She explained that her “review process of many petitions have resulted in the government agency disclosing the records at issue” without being ordered to do so.
I have decades of experience in public records law. That explanation suggested to me that Queen warned public officials they would face an order to disclose if they didn’t release the documents. That gives agency officials the chance to avoid a public order that says they improperly withheld public records.
When I asked Queen to clarify, she didn’t answer. Instead, Clarkson suggested in an email there was a “misunderstanding” of Queen’s message that she wanted to ensure “does not lead to any mischaracterization, or implication thereof, related to a public agency’s disclosure of a record after a petition is filed,” she said.
She went on to write that any “request for clarification” from her office made to a government official is shared with the petitioners. But that doesn’t explicitly deny that her office gives government a heads up it is about to lose the case. On Monday, she amplified that she found my read of the review process “completely inaccurate.”
There is one other concerning aspect to all of this that suggests that government is stacked against the people.
Queen is married to a Salem Police Department officer. (Clarkson was too – until her husband left last year for another job). That means Queen is ruling on whether her husband’s employer is improperly withholding information from the public. In addition, one of the largest donors to Queen’s current campaign to become a state judge: the Salem Police Employees Union, which gave $3,000 on Aug. 18.
That seems a significant conflict – and one not disclosed by Queen, Clarkson or the resulting order that said the public wasn’t entitled to a single piece of paper about this matter.
Queen didn’t respond to questions about the matter and neither did Clarkson. They stayed silent. Clarkson didn’t respond to a telephone message and an email last week inviting her to discuss the apparent conflict.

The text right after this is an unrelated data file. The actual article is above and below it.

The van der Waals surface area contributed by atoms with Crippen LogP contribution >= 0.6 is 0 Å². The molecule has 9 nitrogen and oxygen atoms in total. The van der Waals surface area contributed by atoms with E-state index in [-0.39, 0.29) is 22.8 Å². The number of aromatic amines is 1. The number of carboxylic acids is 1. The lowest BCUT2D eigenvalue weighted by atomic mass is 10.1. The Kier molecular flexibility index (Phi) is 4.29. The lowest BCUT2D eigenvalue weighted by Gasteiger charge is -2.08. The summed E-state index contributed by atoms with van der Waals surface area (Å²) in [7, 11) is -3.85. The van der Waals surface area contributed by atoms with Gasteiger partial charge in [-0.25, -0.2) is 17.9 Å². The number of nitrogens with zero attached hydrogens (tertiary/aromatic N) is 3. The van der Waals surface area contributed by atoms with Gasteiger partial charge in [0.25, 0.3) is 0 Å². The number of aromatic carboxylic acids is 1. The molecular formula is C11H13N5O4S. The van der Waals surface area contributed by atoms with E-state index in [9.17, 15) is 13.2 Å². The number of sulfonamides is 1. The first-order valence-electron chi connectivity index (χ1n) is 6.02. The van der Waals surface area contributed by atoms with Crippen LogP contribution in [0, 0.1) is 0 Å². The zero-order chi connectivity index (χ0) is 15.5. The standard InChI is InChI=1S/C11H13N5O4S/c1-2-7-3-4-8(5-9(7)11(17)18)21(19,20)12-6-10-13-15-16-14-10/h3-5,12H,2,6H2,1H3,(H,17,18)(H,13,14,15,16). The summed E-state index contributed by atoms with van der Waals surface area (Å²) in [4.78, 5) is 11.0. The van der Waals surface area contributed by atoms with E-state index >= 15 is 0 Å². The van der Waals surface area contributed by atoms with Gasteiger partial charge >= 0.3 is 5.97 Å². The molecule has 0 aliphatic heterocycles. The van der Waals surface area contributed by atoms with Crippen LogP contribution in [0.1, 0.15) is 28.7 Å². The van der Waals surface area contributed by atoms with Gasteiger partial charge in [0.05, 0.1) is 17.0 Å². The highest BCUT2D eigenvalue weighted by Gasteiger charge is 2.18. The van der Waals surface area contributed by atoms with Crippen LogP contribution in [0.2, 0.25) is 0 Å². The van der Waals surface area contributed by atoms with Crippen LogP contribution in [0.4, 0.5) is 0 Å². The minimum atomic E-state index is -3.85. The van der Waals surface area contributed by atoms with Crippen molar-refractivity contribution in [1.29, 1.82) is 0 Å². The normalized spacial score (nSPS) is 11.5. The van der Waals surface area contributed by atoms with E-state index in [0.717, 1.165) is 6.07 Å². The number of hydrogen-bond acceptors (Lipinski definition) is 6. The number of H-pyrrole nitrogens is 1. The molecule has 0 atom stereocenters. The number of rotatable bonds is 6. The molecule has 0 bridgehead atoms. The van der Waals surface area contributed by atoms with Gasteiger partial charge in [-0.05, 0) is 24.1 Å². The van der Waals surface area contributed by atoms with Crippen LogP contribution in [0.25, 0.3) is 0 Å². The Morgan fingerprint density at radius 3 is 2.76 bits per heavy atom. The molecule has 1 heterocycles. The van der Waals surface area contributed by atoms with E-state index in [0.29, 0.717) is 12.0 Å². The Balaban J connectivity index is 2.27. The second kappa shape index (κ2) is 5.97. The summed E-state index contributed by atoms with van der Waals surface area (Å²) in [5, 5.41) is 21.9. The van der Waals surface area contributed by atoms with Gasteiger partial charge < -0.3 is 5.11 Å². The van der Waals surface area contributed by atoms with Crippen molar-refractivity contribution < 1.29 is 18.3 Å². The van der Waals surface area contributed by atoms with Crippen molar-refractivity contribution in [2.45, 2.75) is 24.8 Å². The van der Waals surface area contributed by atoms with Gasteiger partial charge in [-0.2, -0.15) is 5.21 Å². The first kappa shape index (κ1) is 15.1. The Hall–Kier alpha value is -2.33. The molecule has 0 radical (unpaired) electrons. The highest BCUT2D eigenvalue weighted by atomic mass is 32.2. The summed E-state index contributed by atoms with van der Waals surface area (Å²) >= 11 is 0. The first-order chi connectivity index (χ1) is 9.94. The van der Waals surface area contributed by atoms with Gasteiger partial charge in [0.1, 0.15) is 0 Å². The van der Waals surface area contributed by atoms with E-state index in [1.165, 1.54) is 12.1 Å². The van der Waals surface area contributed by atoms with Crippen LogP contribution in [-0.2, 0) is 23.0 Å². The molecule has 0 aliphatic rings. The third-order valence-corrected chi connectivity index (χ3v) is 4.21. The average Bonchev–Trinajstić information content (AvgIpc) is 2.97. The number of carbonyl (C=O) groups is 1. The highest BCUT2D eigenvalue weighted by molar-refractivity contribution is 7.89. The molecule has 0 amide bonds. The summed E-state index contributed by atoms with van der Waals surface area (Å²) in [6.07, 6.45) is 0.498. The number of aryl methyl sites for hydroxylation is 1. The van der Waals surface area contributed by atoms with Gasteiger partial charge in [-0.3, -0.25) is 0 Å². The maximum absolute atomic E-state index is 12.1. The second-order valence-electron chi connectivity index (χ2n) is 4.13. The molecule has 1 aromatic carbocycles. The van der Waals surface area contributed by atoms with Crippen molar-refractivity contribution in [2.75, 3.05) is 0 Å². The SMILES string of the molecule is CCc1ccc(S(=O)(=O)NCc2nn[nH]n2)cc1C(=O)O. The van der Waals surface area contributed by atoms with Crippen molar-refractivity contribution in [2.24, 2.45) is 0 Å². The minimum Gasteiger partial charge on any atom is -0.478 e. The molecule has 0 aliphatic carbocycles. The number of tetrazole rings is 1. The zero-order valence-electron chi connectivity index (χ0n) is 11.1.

Instead, Clarkson pointed out Salem Reporter could sue in state court if we didn’t agree with the order. Clarkson knows state courts are jammed, clearing cases backed up by the pandemic. She knows such litigation is expensive and takes years – hardly the route to transparency.
But the community has seen this before. Salem city officials for years fought one newspaper’s request to see a police report. The city likely spent a small fortune on the fight. And it lost. On top of that, courts told the city to pay $100,000 or so in legal costs run up by the newspaper that simply was trying to hold government accountable.
Salem city officials can brush off Salem Reporter, using the new shield that Clarkson’s office fashioned for them. We anticipate being denied even more records we have requested.
What they can’t do, however, is blunt public opinion and this is where you come in.
Citizen voices can call for city leaders to reverse course. You can do that by writing an email to Interim City Manager Kristin Retherford ([email protected]). Describe why you think the people of Salem deserve this information. Explain what you want to happen – and copy us.
Meantime, we won’t relent in our reporting on your behalf. In the matter of a deputy police chief who had to clear out his office on a Sunday while under supervision, we’ll keep pressing too.
Les Zaitz is editor of Salem Reporter. Contact him by email at [email protected].
Les Zaitz is editor and CEO of Salem Reporter. He co-founded the news organization in 2018. He has been a journalist in Oregon for nearly 50 years in both daily and community newspapers and digital news services. He is nationally recognized for his commitment to local journalism. He also is editor and publisher of the Malheur Enterprise in Vale, Oregon.